I'm not sure the idea of trying to attract residents by providing activities for their kids and various stalls to visit is necessary. It is rather condescending to suggest that people won't turn up unless they have some entertainment.
I think these events should consist just of the discussion forum, which might evolve in due course into a decision-making body.
Keep it short, simple and businesslike with direct contact between residents, councillors and officers.

Anonymous said...

Thank you for your comments Councillor Barker.

The event was a total waste of time serving no purpose. If this is the best the Council can do to talk to its council tax payers then it should not bother. Publish on this website the total cost of this and similar events. I asked this same question about the Tesco farce and was told there was no cost. I can't believe that the council employees did not either get paid overtime or were given time off to compensate.

Talking Together needs to be structured so that meaningful outcomes in terms of action can be achieved. Otherwise it remains empty (and pointless)talk. To quote your own words itneeds to be short (why then 2.5 hours) businesslike (conversation without record between a few members of the public & council reps).

If this is the best the Council &its councillors can do then they should be ashamed of themselvesin wasting public money on a charade.

At least Coronation Street is paid for by advertising unlike Ada Burn's time at £150,000 per year

Anonymous said...

Devolved power to area comittees is doomed to as much failure as the takling together nights have been. Just a few making decisions for the masses is not what anyone calls democracy.. . How can you ask for this.

The labour/cooperative party and the proposed Conservative/cooperatives and yourselves. Are you really all singing the same song to get in these loacal comittees yourselves and use the power with the one , two or three residents who turn up, or even the activists you say were at the talking together. pretty ridiculous outcomes would be the result in most cases.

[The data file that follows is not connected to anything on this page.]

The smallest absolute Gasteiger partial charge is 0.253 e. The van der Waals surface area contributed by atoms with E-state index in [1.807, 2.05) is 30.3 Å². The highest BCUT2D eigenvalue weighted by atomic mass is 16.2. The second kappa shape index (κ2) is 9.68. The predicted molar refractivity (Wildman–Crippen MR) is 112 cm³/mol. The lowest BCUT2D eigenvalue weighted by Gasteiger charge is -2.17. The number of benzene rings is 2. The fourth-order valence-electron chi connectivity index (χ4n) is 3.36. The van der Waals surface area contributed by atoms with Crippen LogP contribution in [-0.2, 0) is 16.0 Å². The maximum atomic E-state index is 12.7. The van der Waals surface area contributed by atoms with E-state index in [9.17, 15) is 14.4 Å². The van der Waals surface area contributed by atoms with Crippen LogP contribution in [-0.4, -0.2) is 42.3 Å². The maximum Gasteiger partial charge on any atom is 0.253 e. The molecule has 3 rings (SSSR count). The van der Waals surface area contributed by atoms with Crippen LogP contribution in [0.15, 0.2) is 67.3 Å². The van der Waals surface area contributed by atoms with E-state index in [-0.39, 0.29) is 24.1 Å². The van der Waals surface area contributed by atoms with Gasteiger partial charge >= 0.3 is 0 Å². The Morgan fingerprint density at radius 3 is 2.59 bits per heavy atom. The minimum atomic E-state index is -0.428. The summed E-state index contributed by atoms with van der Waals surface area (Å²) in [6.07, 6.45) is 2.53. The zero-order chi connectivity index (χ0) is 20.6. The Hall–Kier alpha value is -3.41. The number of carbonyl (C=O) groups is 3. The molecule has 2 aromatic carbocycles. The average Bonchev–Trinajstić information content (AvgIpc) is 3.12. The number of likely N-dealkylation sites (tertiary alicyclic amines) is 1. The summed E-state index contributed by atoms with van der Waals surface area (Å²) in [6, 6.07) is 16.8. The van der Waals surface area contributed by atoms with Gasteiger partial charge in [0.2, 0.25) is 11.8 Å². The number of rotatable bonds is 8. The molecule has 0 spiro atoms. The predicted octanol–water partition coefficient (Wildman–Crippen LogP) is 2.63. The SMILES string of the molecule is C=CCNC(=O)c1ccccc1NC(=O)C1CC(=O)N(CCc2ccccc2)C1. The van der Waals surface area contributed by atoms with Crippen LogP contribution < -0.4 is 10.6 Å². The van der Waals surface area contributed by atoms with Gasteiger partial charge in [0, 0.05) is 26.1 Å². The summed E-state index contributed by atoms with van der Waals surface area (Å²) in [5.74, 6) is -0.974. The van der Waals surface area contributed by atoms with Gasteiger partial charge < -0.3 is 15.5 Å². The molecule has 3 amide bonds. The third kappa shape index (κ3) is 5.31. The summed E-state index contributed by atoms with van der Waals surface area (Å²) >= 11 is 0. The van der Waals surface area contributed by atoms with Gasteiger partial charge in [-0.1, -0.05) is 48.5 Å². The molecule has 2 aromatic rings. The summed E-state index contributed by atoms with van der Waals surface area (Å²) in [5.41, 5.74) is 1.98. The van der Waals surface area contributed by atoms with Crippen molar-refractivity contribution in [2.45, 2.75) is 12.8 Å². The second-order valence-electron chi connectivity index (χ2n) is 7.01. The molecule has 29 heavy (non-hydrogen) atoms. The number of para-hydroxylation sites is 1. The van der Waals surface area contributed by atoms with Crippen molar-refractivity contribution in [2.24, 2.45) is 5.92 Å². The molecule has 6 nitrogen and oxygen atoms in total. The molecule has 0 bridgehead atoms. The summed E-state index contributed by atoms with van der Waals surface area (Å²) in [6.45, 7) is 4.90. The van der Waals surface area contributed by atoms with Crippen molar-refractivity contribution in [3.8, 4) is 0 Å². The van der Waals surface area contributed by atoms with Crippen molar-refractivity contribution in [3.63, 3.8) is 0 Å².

you councillors really need to grow up and smell the coffee.

we are not all pea brains and will not be used in cooperatives. The game is over.

Mike Barker said...

The cost of the Talking Together roadshow in the first year will be £45,000.
The cost of the community engagement project in the first year will be £144,500, composed of £82,500 for admin and implementation plus £62,000 to fund two new staff positions to run Talking Together.

As for the Tesco costs, if you asked the Council for the cost of the Tesco consultation exercise and they told you there was no cost they were presumably referring to staff costs, which, given that it was a relatively short consultation period, would allow staff costs to be met by diverting staff to this exercise, at no additional cost.

Mike Barker said...

With reference to the second "anonymous" poster: I disagree with your scepticism about Area Committees, which work extremely well in many local authorities across the country.

You object to small numbers of people making decisions on behalf of others, yet a system of devolved decision-making, particularly where neighbourhood-specific issues are concerned, would mean decisions are taken more locally and more democratically than at present.